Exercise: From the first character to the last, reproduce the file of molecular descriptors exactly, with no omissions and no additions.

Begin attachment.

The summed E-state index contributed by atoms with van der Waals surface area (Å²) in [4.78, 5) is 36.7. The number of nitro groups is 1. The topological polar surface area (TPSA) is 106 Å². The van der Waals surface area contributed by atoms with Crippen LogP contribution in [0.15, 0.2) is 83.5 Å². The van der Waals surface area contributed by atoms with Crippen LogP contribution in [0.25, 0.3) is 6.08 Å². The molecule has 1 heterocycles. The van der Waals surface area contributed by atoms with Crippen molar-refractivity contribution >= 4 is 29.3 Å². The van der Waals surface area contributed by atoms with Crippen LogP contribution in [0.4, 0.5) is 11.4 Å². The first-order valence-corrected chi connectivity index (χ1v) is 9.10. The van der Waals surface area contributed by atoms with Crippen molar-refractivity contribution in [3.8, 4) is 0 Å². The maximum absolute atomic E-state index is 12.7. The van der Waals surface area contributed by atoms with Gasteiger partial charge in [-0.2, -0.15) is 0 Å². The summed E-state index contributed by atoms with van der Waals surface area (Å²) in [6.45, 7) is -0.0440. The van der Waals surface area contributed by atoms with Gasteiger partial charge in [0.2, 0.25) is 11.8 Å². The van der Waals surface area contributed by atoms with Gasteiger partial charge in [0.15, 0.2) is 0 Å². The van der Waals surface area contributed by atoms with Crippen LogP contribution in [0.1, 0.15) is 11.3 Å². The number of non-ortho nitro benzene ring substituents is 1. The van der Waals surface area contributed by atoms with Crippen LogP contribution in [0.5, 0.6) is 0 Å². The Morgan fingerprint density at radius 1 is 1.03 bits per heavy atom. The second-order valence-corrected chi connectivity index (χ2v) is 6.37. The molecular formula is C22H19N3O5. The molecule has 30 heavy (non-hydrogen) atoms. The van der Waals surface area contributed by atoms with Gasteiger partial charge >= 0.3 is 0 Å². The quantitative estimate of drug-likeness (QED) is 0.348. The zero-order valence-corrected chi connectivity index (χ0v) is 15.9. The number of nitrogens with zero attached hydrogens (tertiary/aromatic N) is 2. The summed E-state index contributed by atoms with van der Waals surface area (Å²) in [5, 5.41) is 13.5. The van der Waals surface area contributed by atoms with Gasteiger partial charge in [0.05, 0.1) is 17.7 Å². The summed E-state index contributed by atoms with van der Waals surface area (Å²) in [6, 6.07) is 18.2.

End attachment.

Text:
The summed E-state index contributed by atoms with van der Waals surface area (Å²) in [4.78, 5) is 36.7. The number of nitro groups is 1. The topological polar surface area (TPSA) is 106 Å². The van der Waals surface area contributed by atoms with Crippen LogP contribution in [0.15, 0.2) is 83.5 Å². The van der Waals surface area contributed by atoms with Crippen LogP contribution in [0.25, 0.3) is 6.08 Å². The molecule has 1 heterocycles. The van der Waals surface area contributed by atoms with Crippen molar-refractivity contribution >= 4 is 29.3 Å². The van der Waals surface area contributed by atoms with Crippen LogP contribution in [0.4, 0.5) is 11.4 Å². The first-order valence-corrected chi connectivity index (χ1v) is 9.10. The van der Waals surface area contributed by atoms with Crippen molar-refractivity contribution in [3.8, 4) is 0 Å². The maximum absolute atomic E-state index is 12.7. The van der Waals surface area contributed by atoms with Gasteiger partial charge in [-0.2, -0.15) is 0 Å². The summed E-state index contributed by atoms with van der Waals surface area (Å²) in [6.45, 7) is -0.0440. The van der Waals surface area contributed by atoms with Gasteiger partial charge in [0.2, 0.25) is 11.8 Å². The van der Waals surface area contributed by atoms with Gasteiger partial charge in [0.15, 0.2) is 0 Å². The van der Waals surface area contributed by atoms with Crippen LogP contribution in [0.1, 0.15) is 11.3 Å². The number of non-ortho nitro benzene ring substituents is 1. The van der Waals surface area contributed by atoms with Crippen LogP contribution in [0.5, 0.6) is 0 Å². The Morgan fingerprint density at radius 1 is 1.03 bits per heavy atom. The second-order valence-corrected chi connectivity index (χ2v) is 6.37. The molecular formula is C22H19N3O5. The molecule has 30 heavy (non-hydrogen) atoms. The van der Waals surface area contributed by atoms with Gasteiger partial charge >= 0.3 is 0 Å². The quantitative estimate of drug-likeness (QED) is 0.348. The zero-order valence-corrected chi connectivity index (χ0v) is 15.9. The number of nitrogens with zero attached hydrogens (tertiary/aromatic N) is 2. The summed E-state index contributed by atoms with van der Waals surface area (Å²) in [5, 5.41) is 13.5. The van der Waals surface area contributed by atoms with Gasteiger partial charge in [0.05, 0.1) is 17.7 Å². The summed E-state index contributed by atoms with van der Waals surface area (Å²) in [6, 6.07) is 18.2.